View this post on Instagram

 

A post shared by EDITION Woof (@edition_woof) on

Design a Safe Space

Even though hitting the road each morning and staying in a motel every night is a lifestyle you might be able to get used to, for a dog, it’s a never-ending cycle of abnormality. With every motel room comes a new barrage of overwhelming sights and smells, an unfamiliar place they have to learn and adapt to. That can be a lot to handle. Therefore, you should try to inject as much routine into the chaos as you can. The best way to do this is by transporting something they know and are familiar with to set up in each place you stay. For Lilly, this is her crate. Yes, even though her crate is where she’s sent when she growls at the neighbors or piddles on the carpet, it’s also her safe space — a spot that is solely hers, a place where she can retreat to when she’s anxious. By setting this up in each motel room we stay in, I can provide her with an area where she can catch her breath while she takes in her new surroundings.

 

View this post on Instagram

 

A post shared by Kim Jobson (@thesullyseries) on

 

View this post on Instagram

 

A post shared by Rosie (@rosietherescuelab) on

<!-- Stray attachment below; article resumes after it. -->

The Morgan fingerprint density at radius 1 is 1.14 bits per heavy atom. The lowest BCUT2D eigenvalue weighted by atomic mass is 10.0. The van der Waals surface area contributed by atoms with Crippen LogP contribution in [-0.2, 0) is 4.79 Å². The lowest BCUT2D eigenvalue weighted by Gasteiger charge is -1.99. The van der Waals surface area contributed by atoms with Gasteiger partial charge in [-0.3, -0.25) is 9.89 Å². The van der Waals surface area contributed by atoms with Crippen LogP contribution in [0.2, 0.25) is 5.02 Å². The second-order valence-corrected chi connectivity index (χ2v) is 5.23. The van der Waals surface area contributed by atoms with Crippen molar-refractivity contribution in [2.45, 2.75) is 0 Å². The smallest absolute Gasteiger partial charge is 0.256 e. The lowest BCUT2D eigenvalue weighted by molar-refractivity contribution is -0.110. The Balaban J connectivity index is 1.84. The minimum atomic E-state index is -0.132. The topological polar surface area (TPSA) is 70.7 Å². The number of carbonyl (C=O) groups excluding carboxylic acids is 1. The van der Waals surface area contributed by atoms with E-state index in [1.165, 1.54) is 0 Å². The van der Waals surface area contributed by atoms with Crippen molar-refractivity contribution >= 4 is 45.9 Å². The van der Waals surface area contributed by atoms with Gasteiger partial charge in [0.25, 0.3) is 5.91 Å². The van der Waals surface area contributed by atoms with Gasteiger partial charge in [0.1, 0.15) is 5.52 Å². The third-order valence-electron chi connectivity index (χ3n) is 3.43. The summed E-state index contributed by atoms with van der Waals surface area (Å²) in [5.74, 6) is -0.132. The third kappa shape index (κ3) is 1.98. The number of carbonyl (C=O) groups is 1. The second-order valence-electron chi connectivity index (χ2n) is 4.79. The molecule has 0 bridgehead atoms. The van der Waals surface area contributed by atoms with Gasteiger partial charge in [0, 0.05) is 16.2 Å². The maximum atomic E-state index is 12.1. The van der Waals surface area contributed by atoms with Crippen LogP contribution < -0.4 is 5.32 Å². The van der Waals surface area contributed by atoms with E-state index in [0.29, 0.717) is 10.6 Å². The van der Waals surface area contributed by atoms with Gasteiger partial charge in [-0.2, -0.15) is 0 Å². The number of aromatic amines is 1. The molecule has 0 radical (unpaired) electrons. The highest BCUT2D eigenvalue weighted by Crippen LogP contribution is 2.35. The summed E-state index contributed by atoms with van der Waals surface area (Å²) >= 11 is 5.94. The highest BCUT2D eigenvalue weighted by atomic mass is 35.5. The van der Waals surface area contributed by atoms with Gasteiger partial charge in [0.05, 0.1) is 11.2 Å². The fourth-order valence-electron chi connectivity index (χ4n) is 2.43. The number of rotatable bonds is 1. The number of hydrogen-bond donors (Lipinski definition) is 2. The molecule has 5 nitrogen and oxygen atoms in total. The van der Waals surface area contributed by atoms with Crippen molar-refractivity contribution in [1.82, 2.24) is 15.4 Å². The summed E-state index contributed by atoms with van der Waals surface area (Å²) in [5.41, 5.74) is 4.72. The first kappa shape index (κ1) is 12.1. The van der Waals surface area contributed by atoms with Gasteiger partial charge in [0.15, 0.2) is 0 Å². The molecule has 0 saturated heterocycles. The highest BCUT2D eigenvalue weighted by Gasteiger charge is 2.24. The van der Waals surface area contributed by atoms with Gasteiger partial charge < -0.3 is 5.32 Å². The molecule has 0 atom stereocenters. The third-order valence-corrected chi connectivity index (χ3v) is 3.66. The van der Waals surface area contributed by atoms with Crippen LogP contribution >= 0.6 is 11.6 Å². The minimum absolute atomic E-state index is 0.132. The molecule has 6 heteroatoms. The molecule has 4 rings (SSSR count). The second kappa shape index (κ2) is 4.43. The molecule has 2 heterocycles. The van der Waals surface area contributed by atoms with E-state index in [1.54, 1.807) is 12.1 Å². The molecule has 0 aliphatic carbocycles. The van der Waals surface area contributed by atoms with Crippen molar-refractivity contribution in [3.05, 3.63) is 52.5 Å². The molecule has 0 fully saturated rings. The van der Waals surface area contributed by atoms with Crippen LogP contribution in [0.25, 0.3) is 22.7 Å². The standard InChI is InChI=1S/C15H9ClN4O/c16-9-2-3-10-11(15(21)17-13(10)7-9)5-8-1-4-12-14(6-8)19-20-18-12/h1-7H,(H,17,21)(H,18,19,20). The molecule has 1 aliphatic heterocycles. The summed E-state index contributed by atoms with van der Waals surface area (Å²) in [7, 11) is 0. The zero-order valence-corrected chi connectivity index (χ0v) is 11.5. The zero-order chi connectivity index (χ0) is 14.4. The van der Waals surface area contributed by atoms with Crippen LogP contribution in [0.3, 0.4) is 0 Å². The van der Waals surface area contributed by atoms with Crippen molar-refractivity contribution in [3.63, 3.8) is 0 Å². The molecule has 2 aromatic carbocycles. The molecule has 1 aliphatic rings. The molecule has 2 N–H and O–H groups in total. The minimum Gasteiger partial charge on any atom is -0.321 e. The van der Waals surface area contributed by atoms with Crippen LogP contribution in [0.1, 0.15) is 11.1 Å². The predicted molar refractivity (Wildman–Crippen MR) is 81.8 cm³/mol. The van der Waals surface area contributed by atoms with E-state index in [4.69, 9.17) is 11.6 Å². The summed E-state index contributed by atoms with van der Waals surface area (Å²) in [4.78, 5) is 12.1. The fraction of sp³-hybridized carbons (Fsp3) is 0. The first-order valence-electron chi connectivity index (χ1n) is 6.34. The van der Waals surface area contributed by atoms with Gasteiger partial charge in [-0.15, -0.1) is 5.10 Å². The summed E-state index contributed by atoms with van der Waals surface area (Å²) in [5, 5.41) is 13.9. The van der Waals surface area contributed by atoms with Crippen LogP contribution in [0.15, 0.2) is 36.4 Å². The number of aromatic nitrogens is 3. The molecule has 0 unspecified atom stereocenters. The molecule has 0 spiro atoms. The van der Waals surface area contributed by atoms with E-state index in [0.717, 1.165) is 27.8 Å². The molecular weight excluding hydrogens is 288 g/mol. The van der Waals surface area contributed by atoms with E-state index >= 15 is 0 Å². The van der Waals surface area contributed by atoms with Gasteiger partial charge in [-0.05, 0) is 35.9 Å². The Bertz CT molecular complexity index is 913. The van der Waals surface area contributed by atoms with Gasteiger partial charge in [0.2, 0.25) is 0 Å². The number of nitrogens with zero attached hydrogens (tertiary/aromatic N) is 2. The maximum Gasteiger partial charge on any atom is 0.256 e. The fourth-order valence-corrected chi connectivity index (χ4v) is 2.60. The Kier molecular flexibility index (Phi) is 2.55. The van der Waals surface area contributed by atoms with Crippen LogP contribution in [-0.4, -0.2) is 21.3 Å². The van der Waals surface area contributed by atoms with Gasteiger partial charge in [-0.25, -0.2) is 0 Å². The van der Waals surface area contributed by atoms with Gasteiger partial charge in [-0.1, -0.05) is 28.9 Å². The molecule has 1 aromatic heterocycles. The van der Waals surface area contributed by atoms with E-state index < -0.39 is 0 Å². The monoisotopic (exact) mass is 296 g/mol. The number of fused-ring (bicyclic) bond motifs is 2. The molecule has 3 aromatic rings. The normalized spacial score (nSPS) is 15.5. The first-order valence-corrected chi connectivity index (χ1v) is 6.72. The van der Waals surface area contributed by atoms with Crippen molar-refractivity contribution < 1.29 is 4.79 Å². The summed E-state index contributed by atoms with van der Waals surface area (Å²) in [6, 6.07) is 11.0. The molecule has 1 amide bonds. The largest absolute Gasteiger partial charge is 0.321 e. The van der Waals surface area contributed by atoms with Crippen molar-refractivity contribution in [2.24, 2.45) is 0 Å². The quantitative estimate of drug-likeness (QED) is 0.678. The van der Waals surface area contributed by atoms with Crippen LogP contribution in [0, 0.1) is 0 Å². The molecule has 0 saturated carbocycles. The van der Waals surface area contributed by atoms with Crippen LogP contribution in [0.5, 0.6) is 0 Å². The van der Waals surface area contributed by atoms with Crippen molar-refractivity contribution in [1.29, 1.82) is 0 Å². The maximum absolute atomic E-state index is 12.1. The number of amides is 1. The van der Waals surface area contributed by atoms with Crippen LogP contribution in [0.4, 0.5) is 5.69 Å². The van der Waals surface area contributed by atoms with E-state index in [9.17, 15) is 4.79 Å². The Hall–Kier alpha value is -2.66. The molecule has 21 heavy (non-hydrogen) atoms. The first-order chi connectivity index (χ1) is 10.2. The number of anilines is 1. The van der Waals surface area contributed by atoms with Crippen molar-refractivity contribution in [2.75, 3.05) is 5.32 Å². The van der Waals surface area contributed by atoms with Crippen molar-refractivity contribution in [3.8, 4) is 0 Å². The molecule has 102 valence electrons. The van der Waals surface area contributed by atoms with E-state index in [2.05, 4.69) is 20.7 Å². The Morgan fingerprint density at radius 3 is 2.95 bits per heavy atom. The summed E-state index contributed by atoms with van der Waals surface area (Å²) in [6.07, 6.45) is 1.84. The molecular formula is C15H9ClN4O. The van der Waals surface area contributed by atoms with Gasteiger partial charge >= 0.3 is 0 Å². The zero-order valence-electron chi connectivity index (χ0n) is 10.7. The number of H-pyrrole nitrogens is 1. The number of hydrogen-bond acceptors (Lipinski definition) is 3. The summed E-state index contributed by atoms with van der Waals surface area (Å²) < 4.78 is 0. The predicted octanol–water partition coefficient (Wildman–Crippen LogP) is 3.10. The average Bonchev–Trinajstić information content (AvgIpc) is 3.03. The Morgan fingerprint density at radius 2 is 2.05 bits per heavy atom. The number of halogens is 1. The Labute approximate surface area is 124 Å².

Enjoy the Ride

This might seem like a lot to keep track of, but it’s important to remember why you took your dog on this trip in the first place. They’re your best pal, your furry friend, your partner in adventure, and you want to share your love of exploration with them. So don’t forget to take a moment to enjoy the ride. Pull over at that scenic lookout and ask a stranger to snap a pic of the two of you. Take the exit to that trailhead and go on a spontaneous hike through the woods. Once you master the art of road-tripping with your dog, there’s nowhere the two of you can’t explore, so get out there and bark it up!

Have any more tips for hitting the road with your pooch? Let us know in the comments below!

Header image by Patrick Hendry

Share this:
Devon Shuman
Devon Shuman is a creator, a storyteller, and a traveler from Boston, Massachusetts. He caught the travel bug at a young age when his family would take camping trips in southern Maine and New York’s Adirondack region. Since then, his adventures have taken him all across the globe. His favorite journeys include island hopping in the Galápagos, thru-hiking Vermont’s Long Trail, and summiting Mount Kilimanjaro. He currently works as an editorial consultant for Passion Passport, helping explorers from around the world tell their stories.